By Bruce Schreiner
The Associated Press
LOUISVILLE - A new downtown entertainment district has become cloaked in controversy over a dress code for male patrons.
On some nights, the developer of Fourth Street Live considers sleeveless shirts inappropriate attire for men frequenting the entertainment hub. Jerseys are off-limits those same nights, with some exceptions. Baseball-style caps must be worn with the bill forward.
The dress code doesn't apply to women, except that they, like men, must have footwear.
The restrictions prompted a complaint Friday from a civil-rights activist and could spark protests next week. The Rev. Louis Coleman filed a complaint with the city's Human Relations Commission claiming that the policy "adversely affects" people who commonly wear jerseys.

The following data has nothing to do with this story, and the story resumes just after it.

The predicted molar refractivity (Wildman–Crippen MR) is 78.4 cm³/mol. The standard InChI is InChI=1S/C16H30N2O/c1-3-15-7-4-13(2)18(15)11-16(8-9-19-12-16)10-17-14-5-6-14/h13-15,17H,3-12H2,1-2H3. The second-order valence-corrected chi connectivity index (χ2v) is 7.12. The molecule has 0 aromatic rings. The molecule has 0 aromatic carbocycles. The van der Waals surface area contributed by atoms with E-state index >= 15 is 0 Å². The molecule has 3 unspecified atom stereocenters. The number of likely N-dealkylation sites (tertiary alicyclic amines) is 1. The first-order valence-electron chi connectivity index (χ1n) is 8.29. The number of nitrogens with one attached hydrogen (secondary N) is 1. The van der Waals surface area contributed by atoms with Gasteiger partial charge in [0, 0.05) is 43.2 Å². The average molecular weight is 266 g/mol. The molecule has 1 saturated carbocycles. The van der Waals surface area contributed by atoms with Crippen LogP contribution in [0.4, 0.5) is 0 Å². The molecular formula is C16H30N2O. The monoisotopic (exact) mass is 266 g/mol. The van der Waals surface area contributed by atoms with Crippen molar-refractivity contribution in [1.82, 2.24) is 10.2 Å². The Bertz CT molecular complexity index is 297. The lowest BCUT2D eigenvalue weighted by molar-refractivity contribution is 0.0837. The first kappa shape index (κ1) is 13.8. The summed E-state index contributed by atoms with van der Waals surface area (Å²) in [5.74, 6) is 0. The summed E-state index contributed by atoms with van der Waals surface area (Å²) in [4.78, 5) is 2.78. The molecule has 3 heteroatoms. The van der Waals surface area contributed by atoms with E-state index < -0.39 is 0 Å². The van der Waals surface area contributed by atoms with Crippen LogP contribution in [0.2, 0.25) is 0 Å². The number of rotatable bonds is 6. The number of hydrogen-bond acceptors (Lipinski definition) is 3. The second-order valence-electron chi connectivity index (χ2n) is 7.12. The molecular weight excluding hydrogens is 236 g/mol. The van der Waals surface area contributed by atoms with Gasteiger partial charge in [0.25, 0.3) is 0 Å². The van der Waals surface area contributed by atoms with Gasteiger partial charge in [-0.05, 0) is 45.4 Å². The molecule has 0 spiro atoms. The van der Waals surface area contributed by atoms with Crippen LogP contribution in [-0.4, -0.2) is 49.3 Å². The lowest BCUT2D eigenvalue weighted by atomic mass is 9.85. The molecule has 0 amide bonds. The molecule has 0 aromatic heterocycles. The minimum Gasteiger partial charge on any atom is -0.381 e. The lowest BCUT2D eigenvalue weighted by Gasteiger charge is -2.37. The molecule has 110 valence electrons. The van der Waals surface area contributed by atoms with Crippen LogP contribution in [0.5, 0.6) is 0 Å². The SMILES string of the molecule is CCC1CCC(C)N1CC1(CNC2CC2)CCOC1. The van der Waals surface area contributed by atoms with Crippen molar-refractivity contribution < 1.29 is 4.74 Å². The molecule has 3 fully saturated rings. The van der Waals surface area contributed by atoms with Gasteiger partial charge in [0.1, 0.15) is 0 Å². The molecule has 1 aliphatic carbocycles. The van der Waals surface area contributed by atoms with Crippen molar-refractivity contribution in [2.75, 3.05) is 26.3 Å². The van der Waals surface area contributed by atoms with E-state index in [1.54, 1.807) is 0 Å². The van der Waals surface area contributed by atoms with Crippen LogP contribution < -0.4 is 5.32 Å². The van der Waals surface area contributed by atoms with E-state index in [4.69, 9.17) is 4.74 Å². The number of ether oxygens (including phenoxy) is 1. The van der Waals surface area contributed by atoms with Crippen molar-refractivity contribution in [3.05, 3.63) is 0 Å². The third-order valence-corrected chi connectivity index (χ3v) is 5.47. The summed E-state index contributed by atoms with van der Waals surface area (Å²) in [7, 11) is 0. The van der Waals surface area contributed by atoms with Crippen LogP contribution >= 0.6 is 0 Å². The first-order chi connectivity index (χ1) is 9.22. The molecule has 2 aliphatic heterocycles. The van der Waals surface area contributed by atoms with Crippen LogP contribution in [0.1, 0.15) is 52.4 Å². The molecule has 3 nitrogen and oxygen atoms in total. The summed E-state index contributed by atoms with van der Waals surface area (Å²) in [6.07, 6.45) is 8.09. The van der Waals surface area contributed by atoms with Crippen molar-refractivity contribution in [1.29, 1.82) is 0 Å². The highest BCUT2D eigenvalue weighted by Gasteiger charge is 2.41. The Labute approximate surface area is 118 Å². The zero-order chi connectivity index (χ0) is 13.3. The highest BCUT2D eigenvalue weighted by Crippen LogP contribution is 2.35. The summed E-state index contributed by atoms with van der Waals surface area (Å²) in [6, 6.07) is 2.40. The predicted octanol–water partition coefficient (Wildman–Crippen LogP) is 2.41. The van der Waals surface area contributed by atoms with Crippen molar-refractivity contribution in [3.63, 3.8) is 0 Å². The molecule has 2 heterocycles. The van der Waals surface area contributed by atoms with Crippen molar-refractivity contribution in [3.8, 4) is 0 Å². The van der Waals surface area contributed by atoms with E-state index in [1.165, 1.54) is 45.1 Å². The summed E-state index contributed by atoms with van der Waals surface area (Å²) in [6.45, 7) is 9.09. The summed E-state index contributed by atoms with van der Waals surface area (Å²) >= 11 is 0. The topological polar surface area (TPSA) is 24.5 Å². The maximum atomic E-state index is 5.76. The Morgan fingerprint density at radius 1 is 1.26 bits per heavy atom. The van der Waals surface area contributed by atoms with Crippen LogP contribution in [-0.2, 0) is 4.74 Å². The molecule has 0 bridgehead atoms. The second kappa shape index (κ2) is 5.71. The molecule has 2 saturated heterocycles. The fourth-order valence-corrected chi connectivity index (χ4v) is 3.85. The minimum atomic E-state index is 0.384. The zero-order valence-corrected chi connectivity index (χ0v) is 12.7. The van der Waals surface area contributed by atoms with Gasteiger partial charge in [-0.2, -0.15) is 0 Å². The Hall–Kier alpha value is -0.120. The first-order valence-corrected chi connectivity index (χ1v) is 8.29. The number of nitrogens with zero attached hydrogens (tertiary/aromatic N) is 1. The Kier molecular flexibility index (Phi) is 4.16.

"We feel their code is very exclusive to young people," Coleman said in a telephone interview. "Young people, this is what they wear."
Coleman, with the Justice Resource Center, said he thought the developer was attempting "to select crowds to come there."
Coleman said protesters planned to begin vigils Monday at Fourth Street Live, a $75 million project featuring a collection of bars, restaurants and stores on the site of a former mall. The project is aimed at revitalizing the downtown night scene in Kentucky's largest city.
Kimber Goodwin, spokeswoman for the Cordish Co., which heads the group that owns Fourth Street Live, said the developers don't consider the dress code stringent. Coleman said, however, that the dress restrictions could drive away some customers.
"So instead of this being a big boost for Louisville, it's going to be a big loss for Louisville," he said.
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